Category Archives: Gothic Fiction

The Small Hand by Susan Hill

Ghosts are, as a rule, conservative creatures that do not tend to wander much beyond their favoured haunts. That they are also, at least in literature and the traditional ghost story, bound to return to our plane with some form of purpose, to re-enact some past trauma, or to seek retribution, or some form of restitution, is a given. On occasion, however, the ghost may venture further abroad, and such is the case in this tale, where the protagonist finds that a certain presence manifests itself at a far remove from where it was originally encountered.

In this novella, Hill leads us on an excursion into the contemporary gothic, where secrets, the supernatural, and psychological repression converge within the confines of an idyllic English country garden. It is a literary tale with a literary theme, where an antiquarian book dealer’s quest for a copy of Shakespeare’s First Folio becomes entwined with a deep self-questioning and sense of doubt, arising from a sequence of vivid impressions that he is unable to explain with any rational lucidity. The chill follows the protagonist from the Downs to loftier heights amidst the mountains of France, where a monastic setting provides an additional soupçon of the gothic. There may be others who possess an insight into the state in which he finds himself, but any such revelations you must discover for yourself.

This is an enjoyable read that I found more to my taste than Hill’s Printer’s Devil Court. Rather than focusing upon ‘jump scares’, as seems to be much the fashion these days, this novella focused upon creating a general ambience of unease, which is a technique that I, personally, find far more satisfying.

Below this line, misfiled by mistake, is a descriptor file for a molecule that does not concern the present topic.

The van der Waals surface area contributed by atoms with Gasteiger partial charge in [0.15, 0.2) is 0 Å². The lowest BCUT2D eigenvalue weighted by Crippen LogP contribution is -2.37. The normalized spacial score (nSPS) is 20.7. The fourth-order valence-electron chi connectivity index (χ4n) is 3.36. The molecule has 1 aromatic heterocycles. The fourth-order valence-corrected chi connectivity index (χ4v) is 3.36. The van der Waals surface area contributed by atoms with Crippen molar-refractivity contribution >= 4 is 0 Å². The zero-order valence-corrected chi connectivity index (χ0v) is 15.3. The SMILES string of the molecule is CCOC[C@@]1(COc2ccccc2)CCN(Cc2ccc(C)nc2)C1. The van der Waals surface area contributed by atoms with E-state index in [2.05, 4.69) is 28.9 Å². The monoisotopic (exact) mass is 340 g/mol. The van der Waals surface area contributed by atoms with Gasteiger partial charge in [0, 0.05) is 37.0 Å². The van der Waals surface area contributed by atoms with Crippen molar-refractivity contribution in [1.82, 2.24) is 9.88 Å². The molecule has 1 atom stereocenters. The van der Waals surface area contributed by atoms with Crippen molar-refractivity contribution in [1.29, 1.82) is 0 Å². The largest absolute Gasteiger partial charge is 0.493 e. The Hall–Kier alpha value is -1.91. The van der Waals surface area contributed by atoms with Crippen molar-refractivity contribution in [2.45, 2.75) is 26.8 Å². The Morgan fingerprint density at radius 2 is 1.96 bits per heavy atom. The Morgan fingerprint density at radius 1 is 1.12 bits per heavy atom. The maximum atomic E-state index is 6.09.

The Small Hand by Susan Hill may be previewed and purchased by clicking here.

Is Alison Littlewood the New Queen of the Yorkshire Gothic?

Having just read The Crow Garden, an enchanted brew of mesmerism, madness and the parting of the veil, I am left pondering the following question: is Alison Littlewood the new Queen of the Yorkshire Gothic? Could Kate Bush one day find herself penning, and performing, another wild and windy Yorkshire ditty by way of tribute? We shall have to see. One thing, however, is for certain: the author has found her forte in the world of the Victorian Gothic.

In mood and tone, this novel shares much in common with Littlewood’s previous book, The Hidden People, in which another young male London protagonist finds himself lost amongst the darkness of rural Yorkshire. This time, however, the young Victorian gentleman in question does not quite find himself away with the fairies, although he too is possessed of an equally powerful, and destructive, idée fixe. Also, as with The Hidden People, the figure of an alluring and yet unobtainable woman stands at the heart of this story. She is an enigma, and she not only holds Nathaniel Kerner in her thrall, but the reader too.

Séances, abduction, mesmerism and hysteria make for a heady concoction, served up in a dense descriptive prose, very much in keeping with the time in which the novel is set: the 1850s. It is something to be savoured, rather than rushed, but if a pacey read should be what you’re looking for, this is not a book for you. There is a certain sickening twist near the end of this tale which made me almost wish to gag. I really didn’t see it coming.

I shall say no more, for to do so would risk spoiling the shocks, and surprises, that lie within. The question is, will you dare take a step inside the doors of Crakethorne Asylum? Doctor Chettle awaits, with his calipers and a curious gaze. Has no one previously made mention of what a fascinating skull you possess?

The Crow Garden may be viewed and purchased here. Readers might also find the following Yorkshire-set Edwardian occult mystery to their taste: Upon Barden Moor.